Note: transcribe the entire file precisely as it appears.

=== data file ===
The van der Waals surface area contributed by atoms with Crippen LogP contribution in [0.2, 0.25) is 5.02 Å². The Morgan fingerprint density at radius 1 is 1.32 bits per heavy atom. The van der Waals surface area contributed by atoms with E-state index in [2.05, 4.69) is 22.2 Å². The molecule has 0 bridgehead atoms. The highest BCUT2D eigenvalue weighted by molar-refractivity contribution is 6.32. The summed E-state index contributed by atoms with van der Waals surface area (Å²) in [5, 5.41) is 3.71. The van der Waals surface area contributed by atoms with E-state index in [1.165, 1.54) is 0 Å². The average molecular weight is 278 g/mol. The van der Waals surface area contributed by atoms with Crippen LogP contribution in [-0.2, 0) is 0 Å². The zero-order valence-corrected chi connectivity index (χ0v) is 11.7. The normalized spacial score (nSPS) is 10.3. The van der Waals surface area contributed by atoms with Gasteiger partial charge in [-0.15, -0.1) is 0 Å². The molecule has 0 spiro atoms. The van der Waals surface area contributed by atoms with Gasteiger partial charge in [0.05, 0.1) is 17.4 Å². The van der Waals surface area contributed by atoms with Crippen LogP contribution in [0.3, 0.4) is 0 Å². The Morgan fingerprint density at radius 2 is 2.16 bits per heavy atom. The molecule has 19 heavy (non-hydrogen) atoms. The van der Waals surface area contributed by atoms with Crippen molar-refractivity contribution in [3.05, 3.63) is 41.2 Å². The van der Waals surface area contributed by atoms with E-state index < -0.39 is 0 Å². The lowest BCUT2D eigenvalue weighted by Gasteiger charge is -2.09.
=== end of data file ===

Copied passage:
The van der Waals surface area contributed by atoms with Crippen LogP contribution in [0.2, 0.25) is 5.02 Å². The Morgan fingerprint density at radius 1 is 1.32 bits per heavy atom. The van der Waals surface area contributed by atoms with E-state index in [2.05, 4.69) is 22.2 Å². The molecule has 0 bridgehead atoms. The highest BCUT2D eigenvalue weighted by molar-refractivity contribution is 6.32. The summed E-state index contributed by atoms with van der Waals surface area (Å²) in [5, 5.41) is 3.71. The van der Waals surface area contributed by atoms with E-state index in [1.165, 1.54) is 0 Å². The average molecular weight is 278 g/mol. The van der Waals surface area contributed by atoms with Crippen LogP contribution in [-0.2, 0) is 0 Å². The zero-order valence-corrected chi connectivity index (χ0v) is 11.7. The normalized spacial score (nSPS) is 10.3. The van der Waals surface area contributed by atoms with Gasteiger partial charge in [-0.15, -0.1) is 0 Å². The molecule has 0 spiro atoms. The van der Waals surface area contributed by atoms with Gasteiger partial charge in [0.05, 0.1) is 17.4 Å². The van der Waals surface area contributed by atoms with Crippen LogP contribution in [0.3, 0.4) is 0 Å². The Morgan fingerprint density at radius 2 is 2.16 bits per heavy atom. The molecule has 19 heavy (non-hydrogen) atoms. The van der Waals surface area contributed by atoms with Crippen molar-refractivity contribution in [3.05, 3.63) is 41.2 Å². The van der Waals surface area contributed by atoms with E-state index < -0.39 is 0 Å². The lowest BCUT2D eigenvalue weighted by Gasteiger charge is -2.09.